Australian Rustbelt State Leader Proposes Big Overhaul of Tax

  • Weatherill recommends increase in GST to 15% from 10%
  • Proposes states receive 17.5% of federal income tax raised

South Australian Labor Premier Jay Weatherill, who has already broken ranks with his federal opposition colleagues by backing a higher goods and services tax, proposed on Thursday an overhaul of revenue distribution to push forward the country’s debate on tax changes.

Under a plan outlined in the text of a speech in Adelaide, Weatherill said the federal government would retain all the money raised from an increase in the GST to 15 percent in return for the states receiving a guaranteed share of federal income tax raised.

Details of his proposal include:

  • GST would rise to 15% from 10% and the extra funds raised would go to the federal government
  • Federal government would use the extra GST revenue at its discretion after compensating low-income earners for the increase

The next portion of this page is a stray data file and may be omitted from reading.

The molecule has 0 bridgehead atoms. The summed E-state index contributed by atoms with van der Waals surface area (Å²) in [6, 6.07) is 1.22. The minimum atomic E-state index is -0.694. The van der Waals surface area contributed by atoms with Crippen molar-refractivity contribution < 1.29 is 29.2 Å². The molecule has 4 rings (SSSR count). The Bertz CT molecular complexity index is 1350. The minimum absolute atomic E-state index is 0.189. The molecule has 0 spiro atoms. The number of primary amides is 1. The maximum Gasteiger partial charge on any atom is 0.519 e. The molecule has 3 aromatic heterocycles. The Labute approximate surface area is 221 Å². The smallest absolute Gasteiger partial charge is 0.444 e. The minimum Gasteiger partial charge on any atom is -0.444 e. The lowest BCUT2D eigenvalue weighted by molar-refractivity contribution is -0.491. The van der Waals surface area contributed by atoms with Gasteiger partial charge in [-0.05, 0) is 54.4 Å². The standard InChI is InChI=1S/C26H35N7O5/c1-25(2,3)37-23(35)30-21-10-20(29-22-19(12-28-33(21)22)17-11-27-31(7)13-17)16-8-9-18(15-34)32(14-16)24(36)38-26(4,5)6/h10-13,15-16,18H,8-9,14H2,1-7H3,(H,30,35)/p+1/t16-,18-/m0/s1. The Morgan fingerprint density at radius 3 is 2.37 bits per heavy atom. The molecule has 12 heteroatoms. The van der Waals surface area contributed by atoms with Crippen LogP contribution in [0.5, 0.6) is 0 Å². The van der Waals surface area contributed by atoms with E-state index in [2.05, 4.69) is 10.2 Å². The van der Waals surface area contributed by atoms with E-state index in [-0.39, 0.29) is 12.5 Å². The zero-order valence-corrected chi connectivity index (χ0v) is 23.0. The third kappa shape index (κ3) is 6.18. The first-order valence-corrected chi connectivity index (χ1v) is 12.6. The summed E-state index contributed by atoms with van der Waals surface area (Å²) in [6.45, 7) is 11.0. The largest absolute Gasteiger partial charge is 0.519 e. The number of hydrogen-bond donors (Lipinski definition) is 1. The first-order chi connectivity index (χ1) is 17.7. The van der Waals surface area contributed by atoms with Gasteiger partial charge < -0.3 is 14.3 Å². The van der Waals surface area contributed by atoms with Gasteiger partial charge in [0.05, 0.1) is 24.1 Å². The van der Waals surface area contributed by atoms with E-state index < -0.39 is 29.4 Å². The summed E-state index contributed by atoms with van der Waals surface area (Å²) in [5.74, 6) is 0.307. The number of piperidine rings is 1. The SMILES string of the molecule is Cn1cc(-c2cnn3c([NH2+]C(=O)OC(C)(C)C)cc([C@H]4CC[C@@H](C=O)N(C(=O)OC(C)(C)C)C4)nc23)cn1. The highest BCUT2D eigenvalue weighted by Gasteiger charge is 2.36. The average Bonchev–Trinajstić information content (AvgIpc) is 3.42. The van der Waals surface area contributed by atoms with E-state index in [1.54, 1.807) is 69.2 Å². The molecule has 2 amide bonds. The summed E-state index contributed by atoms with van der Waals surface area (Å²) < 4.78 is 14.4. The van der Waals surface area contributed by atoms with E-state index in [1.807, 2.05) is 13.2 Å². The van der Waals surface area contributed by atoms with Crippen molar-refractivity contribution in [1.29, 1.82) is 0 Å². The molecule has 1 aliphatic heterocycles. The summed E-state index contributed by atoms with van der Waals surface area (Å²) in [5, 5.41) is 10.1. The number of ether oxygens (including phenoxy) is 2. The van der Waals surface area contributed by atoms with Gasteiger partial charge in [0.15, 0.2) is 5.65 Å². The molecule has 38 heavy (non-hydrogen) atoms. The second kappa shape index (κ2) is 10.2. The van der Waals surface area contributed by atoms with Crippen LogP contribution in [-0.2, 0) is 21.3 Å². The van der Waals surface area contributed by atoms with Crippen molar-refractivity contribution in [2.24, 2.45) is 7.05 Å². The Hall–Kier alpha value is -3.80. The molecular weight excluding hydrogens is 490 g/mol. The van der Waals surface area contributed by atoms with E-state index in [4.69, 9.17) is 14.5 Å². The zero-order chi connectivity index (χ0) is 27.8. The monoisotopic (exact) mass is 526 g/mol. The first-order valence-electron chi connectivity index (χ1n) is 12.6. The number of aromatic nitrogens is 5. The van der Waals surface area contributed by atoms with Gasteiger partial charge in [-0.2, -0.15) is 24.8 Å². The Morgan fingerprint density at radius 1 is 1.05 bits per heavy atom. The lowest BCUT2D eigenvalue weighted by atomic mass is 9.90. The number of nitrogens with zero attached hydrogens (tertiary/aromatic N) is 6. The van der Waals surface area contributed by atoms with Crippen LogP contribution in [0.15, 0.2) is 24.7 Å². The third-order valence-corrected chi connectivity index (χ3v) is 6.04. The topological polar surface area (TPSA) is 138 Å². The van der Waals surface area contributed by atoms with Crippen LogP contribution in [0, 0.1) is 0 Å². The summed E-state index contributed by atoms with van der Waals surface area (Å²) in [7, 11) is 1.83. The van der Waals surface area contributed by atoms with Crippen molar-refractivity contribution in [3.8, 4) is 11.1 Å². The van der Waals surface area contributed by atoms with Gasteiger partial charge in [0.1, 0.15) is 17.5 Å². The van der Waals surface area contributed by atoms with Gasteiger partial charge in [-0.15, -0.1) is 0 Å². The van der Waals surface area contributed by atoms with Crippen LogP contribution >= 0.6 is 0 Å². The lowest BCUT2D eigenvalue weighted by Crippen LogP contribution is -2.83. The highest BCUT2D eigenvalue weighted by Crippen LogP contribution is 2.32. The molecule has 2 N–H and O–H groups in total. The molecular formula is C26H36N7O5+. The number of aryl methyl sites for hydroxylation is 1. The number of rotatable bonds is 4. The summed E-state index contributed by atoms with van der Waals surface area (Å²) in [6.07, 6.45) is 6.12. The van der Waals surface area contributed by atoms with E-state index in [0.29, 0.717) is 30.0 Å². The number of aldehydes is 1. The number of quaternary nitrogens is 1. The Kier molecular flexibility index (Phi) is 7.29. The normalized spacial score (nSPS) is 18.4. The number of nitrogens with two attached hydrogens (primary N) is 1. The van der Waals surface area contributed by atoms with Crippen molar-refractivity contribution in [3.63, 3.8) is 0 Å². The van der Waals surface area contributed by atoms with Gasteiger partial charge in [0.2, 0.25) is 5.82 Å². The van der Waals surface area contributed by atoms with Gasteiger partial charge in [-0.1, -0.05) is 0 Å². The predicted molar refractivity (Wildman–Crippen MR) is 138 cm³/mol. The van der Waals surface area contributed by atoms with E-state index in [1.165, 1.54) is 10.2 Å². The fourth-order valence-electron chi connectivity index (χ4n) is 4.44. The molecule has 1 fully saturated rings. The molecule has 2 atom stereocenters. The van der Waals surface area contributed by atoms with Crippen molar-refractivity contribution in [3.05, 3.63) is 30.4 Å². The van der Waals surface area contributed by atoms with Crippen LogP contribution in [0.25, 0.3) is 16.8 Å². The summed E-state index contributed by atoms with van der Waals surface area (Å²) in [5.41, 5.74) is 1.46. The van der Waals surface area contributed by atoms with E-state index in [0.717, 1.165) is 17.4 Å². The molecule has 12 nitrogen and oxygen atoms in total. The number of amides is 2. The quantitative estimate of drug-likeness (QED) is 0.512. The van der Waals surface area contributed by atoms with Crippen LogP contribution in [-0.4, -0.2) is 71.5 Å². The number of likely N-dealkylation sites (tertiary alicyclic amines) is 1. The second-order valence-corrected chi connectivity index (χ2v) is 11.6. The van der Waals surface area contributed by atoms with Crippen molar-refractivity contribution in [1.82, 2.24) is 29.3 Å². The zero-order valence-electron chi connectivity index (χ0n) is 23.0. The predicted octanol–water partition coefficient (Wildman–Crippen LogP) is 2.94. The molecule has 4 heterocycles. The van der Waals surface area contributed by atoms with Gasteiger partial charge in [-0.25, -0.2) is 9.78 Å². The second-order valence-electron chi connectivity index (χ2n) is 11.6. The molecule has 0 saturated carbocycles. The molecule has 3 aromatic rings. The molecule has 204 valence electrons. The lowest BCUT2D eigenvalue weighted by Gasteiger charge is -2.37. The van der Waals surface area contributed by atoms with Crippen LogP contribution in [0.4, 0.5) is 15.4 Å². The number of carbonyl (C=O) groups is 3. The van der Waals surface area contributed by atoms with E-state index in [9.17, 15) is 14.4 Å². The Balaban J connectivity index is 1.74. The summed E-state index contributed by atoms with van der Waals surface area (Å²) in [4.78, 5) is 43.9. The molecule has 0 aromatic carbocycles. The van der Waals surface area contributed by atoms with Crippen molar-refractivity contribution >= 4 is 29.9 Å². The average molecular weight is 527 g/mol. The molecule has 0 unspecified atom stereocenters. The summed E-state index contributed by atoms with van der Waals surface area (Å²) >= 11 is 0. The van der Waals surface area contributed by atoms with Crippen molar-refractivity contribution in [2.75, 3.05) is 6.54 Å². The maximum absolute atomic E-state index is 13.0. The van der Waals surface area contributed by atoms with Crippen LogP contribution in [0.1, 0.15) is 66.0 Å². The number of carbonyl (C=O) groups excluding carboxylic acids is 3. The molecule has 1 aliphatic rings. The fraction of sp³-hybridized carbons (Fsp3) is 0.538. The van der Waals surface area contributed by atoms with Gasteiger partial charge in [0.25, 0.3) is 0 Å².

• States would continue to receive revenue generated from the current 10% GST
  • States would be given a fixed 17.5% share of all income tax the federal government collects, enabling the states to keep funding health services
  • Most existing fixed payments from federal government to the states via tied grants would be abolished
  • Federal government would retain control of setting the income tax rate
  • Weatherill also backed extending GST to financial services

Weatherill has been at the forefront of reform proposals -- including offering South Australia as the site of a potential nuclear waste dump -- as his state prepares for the 2017 closing of General Motors Co.’s Holden factory, ending more than 50 years of automaking in Adelaide.

The state premier has sought to forge an alliance with New South Wales counterpart Mike Baird on tax reform to try to strengthen the fiscal position of the states and allow the federal government to rebalance revenue raising in order to spur growth in the economy.

South Australia gained little benefit from a mining boom that enriched the mineral-rich states around it. Instead it suffered from the side effects of a soaring currency and rising wages. Weatherill estimates 13,000 jobs are at stake in the automotive industry.

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